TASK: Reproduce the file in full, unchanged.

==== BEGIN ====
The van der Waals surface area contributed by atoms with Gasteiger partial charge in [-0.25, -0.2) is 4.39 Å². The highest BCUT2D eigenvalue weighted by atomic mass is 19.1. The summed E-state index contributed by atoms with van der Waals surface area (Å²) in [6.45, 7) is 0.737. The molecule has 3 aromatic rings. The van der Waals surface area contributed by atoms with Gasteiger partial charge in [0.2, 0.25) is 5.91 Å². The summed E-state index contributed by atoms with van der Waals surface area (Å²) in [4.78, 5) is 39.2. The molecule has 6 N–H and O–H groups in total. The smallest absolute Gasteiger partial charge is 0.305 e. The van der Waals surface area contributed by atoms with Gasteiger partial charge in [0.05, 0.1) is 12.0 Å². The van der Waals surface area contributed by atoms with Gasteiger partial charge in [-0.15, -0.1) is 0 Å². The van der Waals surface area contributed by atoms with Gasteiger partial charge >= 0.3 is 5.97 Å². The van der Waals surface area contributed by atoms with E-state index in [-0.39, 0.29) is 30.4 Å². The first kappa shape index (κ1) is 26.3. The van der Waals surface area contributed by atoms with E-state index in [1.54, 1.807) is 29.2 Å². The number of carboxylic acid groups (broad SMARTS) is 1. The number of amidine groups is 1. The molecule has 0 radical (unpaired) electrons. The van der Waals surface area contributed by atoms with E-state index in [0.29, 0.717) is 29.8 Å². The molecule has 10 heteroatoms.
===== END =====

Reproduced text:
The van der Waals surface area contributed by atoms with Gasteiger partial charge in [-0.25, -0.2) is 4.39 Å². The highest BCUT2D eigenvalue weighted by atomic mass is 19.1. The summed E-state index contributed by atoms with van der Waals surface area (Å²) in [6.45, 7) is 0.737. The molecule has 3 aromatic rings. The van der Waals surface area contributed by atoms with Gasteiger partial charge in [0.2, 0.25) is 5.91 Å². The summed E-state index contributed by atoms with van der Waals surface area (Å²) in [4.78, 5) is 39.2. The molecule has 6 N–H and O–H groups in total. The smallest absolute Gasteiger partial charge is 0.305 e. The van der Waals surface area contributed by atoms with Gasteiger partial charge in [0.05, 0.1) is 12.0 Å². The van der Waals surface area contributed by atoms with Gasteiger partial charge in [-0.15, -0.1) is 0 Å². The van der Waals surface area contributed by atoms with Gasteiger partial charge >= 0.3 is 5.97 Å². The van der Waals surface area contributed by atoms with E-state index in [-0.39, 0.29) is 30.4 Å². The first kappa shape index (κ1) is 26.3. The van der Waals surface area contributed by atoms with E-state index in [1.54, 1.807) is 29.2 Å². The number of carboxylic acid groups (broad SMARTS) is 1. The number of amidine groups is 1. The molecule has 0 radical (unpaired) electrons. The van der Waals surface area contributed by atoms with E-state index in [0.29, 0.717) is 29.8 Å². The molecule has 10 heteroatoms.